Twenty-two percent of teens between the ages of 14 and 17 have sent and/or received pornographic images using their mobile phones. Fifteen percent of teens have sent nude photos of themselves to someone they’ve never met.
While statistics like these might appear to be primetime news headlines begging for viewers, unfortunately, these numbers―and their severity―are real.
Mobile applications like Kik and Viber are becoming increasingly popular, making it easier to communicate with friends and strangers alike. No longer are children and teens protected by the anonymity of an 11-digit phone number.
Kik, in particular, was the chat application used in a case involving a student, “Emily”. In less than a minute, the free Kik application can be downloaded on a mobile device, enabling the user to chat and exchange photos with friends and strangers throughout the world by only providing a username.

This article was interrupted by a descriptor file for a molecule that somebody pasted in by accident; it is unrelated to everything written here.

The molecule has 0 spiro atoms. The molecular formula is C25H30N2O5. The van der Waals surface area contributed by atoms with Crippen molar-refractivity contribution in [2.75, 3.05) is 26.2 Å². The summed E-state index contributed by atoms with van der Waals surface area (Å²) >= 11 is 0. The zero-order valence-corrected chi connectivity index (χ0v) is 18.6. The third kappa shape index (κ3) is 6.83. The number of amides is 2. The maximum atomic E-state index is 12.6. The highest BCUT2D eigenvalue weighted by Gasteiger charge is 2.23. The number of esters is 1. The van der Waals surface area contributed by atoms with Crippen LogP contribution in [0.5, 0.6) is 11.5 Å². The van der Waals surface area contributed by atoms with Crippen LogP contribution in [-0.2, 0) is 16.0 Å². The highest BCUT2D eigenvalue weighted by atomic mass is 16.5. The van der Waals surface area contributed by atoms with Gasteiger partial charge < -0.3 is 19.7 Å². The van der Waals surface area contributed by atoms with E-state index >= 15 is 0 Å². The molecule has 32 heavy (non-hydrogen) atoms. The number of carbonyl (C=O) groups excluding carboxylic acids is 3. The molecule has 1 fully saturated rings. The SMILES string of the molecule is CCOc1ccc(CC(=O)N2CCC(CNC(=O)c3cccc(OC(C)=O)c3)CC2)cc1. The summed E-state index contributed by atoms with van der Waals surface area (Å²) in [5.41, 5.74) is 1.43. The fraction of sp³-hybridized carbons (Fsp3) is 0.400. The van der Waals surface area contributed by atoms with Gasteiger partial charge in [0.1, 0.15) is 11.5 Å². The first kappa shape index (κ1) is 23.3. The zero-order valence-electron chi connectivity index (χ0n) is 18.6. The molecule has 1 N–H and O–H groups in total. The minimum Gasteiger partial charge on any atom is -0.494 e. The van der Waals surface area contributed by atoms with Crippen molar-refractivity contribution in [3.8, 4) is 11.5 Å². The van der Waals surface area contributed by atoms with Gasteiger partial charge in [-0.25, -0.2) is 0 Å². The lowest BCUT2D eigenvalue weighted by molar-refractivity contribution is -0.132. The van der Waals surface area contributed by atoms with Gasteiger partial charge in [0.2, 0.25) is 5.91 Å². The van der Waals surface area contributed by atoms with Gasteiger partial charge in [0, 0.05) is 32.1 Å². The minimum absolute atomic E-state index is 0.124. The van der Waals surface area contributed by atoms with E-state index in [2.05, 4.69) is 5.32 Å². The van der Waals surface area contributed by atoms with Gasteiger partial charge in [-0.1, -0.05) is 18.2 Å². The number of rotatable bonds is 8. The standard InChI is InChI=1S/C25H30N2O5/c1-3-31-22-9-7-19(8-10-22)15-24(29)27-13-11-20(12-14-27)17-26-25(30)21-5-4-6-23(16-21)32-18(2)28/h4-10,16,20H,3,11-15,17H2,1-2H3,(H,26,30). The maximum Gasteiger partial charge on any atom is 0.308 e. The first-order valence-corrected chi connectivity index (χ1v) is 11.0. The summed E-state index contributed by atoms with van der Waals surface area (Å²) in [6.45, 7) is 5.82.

One day last month, Emily was exchanging email with her friend, Daniel. Emily was describing to Daniel a communication with another user on Kik. The Kik user, an unidentified male, began to send Emily unsolicited nude photos and requested she reciprocate with photos of herself.
When Emily rejected the request, the male made numerous obscene comments and continued to message her and send photos. When Emily blocked him on Kik, she discovered he also had obtained her phone number and continued the abuse after being blocked. Emily was concerned for her safety and emailed her friend, Daniel, telling him about the situation.
Within 10 minutes of Emily contacting Daniel with concern for her safety, a Gaggle Safety Management Student Safety Representive alerted school authorities who took immediate action. Without this intervention and powerful email filtering, this situation may have progressed without the involvement of authorities at Emily’s school.